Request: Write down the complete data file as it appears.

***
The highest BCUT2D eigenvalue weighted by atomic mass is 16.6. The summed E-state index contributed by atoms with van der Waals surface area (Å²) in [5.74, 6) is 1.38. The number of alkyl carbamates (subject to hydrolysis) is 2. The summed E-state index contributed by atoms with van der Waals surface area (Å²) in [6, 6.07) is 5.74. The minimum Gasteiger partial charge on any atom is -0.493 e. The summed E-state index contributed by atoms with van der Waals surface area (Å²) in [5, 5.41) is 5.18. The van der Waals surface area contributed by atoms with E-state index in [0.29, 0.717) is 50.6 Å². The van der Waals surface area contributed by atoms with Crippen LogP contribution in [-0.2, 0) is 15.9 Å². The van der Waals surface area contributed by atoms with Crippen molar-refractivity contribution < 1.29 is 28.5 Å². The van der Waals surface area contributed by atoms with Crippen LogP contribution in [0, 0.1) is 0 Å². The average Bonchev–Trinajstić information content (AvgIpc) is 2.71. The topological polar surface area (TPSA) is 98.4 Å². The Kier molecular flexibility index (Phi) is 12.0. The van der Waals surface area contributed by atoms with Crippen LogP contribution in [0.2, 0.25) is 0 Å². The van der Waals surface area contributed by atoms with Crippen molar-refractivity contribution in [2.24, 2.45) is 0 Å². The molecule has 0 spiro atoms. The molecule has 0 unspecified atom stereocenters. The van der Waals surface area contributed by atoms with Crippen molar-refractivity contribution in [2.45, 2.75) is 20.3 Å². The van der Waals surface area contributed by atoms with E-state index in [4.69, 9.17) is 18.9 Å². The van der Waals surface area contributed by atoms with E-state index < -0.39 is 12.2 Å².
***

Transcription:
The highest BCUT2D eigenvalue weighted by atomic mass is 16.6. The summed E-state index contributed by atoms with van der Waals surface area (Å²) in [5.74, 6) is 1.38. The number of alkyl carbamates (subject to hydrolysis) is 2. The summed E-state index contributed by atoms with van der Waals surface area (Å²) in [6, 6.07) is 5.74. The minimum Gasteiger partial charge on any atom is -0.493 e. The summed E-state index contributed by atoms with van der Waals surface area (Å²) in [5, 5.41) is 5.18. The van der Waals surface area contributed by atoms with E-state index in [0.29, 0.717) is 50.6 Å². The van der Waals surface area contributed by atoms with Crippen LogP contribution in [-0.2, 0) is 15.9 Å². The van der Waals surface area contributed by atoms with Crippen molar-refractivity contribution < 1.29 is 28.5 Å². The van der Waals surface area contributed by atoms with Crippen LogP contribution in [0, 0.1) is 0 Å². The average Bonchev–Trinajstić information content (AvgIpc) is 2.71. The topological polar surface area (TPSA) is 98.4 Å². The Kier molecular flexibility index (Phi) is 12.0. The van der Waals surface area contributed by atoms with Crippen LogP contribution in [0.2, 0.25) is 0 Å². The van der Waals surface area contributed by atoms with Crippen molar-refractivity contribution in [2.24, 2.45) is 0 Å². The molecule has 0 spiro atoms. The molecule has 0 unspecified atom stereocenters. The van der Waals surface area contributed by atoms with Crippen molar-refractivity contribution in [2.45, 2.75) is 20.3 Å². The van der Waals surface area contributed by atoms with E-state index in [4.69, 9.17) is 18.9 Å². The van der Waals surface area contributed by atoms with E-state index < -0.39 is 12.2 Å².